The term concave is used to describe a surface that has an inward curvature, its central part being the most depressed or depressed.


Therefore, we say, for example, that an excavation towards the subsoil is concave.

Likewise, it is possible to analyze whether there are geometric figures that are also concave. For example, a concave curve is one with an inverted U shape. One way to easily remember what a concave function looks like is a sad face.

Although the use we have made of the concavity has been in relation to a curve, the truth is that it is also applicable to mathematical functions and polygons, as we will see later.

How to know if a function is concave?

If the second derivative of a function is less than zero at a point, then the function is concave at that point.

The above can be expressed as follows:

f »(x) <0

For example, we have the function f (x) = -x 2 + 2x + 5. Its first derivative is f ‘(x) = -2x +2 and its second derivative would be f »(x) = -2. Therefore, the function f (x) = x 2 + x + 3 is concave for every value of x, as we see in the graph below, which is a parabola:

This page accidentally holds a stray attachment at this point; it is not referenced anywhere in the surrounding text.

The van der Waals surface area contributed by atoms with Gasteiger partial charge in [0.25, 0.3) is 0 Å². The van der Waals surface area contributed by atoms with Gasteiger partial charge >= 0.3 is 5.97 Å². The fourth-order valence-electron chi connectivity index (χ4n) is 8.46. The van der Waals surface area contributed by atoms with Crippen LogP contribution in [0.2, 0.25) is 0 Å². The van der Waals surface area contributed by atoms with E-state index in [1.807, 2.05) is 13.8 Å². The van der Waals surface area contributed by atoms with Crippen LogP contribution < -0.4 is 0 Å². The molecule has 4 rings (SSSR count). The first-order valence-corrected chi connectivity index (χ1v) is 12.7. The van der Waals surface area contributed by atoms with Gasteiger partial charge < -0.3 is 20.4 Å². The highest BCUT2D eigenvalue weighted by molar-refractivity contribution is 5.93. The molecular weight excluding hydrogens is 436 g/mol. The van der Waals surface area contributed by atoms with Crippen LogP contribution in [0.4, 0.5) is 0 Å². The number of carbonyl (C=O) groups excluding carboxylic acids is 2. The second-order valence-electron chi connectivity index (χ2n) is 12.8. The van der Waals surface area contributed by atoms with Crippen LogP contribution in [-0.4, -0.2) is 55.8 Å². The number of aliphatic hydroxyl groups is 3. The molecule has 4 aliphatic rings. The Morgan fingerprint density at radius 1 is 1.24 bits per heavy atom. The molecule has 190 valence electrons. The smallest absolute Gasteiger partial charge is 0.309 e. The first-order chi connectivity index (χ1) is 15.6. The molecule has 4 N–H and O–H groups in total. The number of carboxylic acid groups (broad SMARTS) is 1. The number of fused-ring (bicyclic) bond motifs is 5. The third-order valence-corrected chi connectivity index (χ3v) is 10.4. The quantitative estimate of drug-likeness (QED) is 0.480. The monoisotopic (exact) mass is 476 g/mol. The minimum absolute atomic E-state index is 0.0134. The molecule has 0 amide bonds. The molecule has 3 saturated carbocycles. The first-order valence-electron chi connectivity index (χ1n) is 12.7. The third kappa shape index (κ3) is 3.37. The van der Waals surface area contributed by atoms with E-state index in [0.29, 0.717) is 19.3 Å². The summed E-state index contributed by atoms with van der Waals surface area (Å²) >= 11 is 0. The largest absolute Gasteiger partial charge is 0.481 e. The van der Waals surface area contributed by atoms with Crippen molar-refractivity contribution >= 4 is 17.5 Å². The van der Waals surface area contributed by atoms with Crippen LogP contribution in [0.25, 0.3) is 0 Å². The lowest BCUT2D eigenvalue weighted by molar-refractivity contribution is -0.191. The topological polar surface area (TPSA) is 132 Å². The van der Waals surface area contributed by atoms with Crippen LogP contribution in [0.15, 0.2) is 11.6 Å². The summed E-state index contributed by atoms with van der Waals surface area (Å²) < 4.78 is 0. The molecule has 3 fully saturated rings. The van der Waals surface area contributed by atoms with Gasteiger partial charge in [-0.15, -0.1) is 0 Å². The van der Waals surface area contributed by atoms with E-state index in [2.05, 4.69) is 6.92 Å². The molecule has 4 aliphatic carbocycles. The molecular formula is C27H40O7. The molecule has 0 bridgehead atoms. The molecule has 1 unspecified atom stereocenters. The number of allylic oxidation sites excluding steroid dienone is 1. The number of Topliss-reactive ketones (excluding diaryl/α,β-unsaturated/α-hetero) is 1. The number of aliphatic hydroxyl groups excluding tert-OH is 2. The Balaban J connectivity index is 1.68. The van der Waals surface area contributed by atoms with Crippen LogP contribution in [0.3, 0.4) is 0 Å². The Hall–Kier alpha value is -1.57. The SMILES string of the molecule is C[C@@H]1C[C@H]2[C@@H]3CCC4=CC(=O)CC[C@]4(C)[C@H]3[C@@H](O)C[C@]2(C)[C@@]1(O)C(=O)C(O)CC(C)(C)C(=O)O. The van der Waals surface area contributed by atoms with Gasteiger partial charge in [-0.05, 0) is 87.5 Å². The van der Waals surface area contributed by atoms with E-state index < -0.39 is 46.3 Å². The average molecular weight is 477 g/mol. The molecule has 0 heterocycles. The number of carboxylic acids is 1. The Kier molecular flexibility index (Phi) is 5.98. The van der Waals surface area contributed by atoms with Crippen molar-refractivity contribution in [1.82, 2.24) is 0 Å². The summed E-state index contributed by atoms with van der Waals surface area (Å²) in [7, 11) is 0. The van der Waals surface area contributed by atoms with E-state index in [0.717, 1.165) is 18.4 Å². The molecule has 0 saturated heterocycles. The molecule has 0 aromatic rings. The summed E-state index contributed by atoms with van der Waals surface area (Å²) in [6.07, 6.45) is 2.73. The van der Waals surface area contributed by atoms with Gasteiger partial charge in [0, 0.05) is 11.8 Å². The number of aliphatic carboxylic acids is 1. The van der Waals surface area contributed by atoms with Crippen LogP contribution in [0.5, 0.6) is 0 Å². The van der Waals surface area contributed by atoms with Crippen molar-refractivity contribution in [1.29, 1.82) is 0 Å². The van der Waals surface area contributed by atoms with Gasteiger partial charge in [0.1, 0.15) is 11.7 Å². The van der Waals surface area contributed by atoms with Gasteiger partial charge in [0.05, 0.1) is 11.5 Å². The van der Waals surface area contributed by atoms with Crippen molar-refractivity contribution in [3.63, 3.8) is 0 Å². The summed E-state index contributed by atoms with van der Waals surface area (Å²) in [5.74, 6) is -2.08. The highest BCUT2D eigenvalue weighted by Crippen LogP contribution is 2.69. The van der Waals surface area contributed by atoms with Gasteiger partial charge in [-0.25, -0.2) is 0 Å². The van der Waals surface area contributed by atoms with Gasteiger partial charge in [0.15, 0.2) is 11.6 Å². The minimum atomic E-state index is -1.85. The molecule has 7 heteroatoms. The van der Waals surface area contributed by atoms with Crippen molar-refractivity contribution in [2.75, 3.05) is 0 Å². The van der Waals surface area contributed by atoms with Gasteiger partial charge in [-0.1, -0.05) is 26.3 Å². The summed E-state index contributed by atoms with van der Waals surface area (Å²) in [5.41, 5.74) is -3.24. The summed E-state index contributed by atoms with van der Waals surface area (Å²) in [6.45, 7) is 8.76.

Now let’s imagine this other function f (x) = x 3 -5x 2 +7. Its first derivative f ‘(x) = 3x 2 -10x and its second derivative f »(x) = 6x -10. Once we have the second derivative calculated, we must check for what values ​​of x, the function is convex.

So, we set the second derivative equal to 0:

f »(x) = 6x-10 = 0

6x = 10

x = 1.67

Therefore, the function is concave when x is less than 1.67, since the second derivative of the equation is negative. We can check this by replacing different values ​​of x. Likewise, the function is convex when x is greater than 1.67, as we can see in the image below:


Concave polygon

A concave polygon is one where, to join two of its points, a straight line must be drawn that is outside the figure (an exterior diagonal). Also, at least one of its interior angles is greater than 180º. This is the case of, for example, a concave quadrilateral like the one we see below:

Quadrilateral Concave Convex

The opposite of a concave polygon is a convex one. This is the one where all the interior angles are less than 180º and, to join any two points in the figure, a straight line can be drawn that remains within the polygon.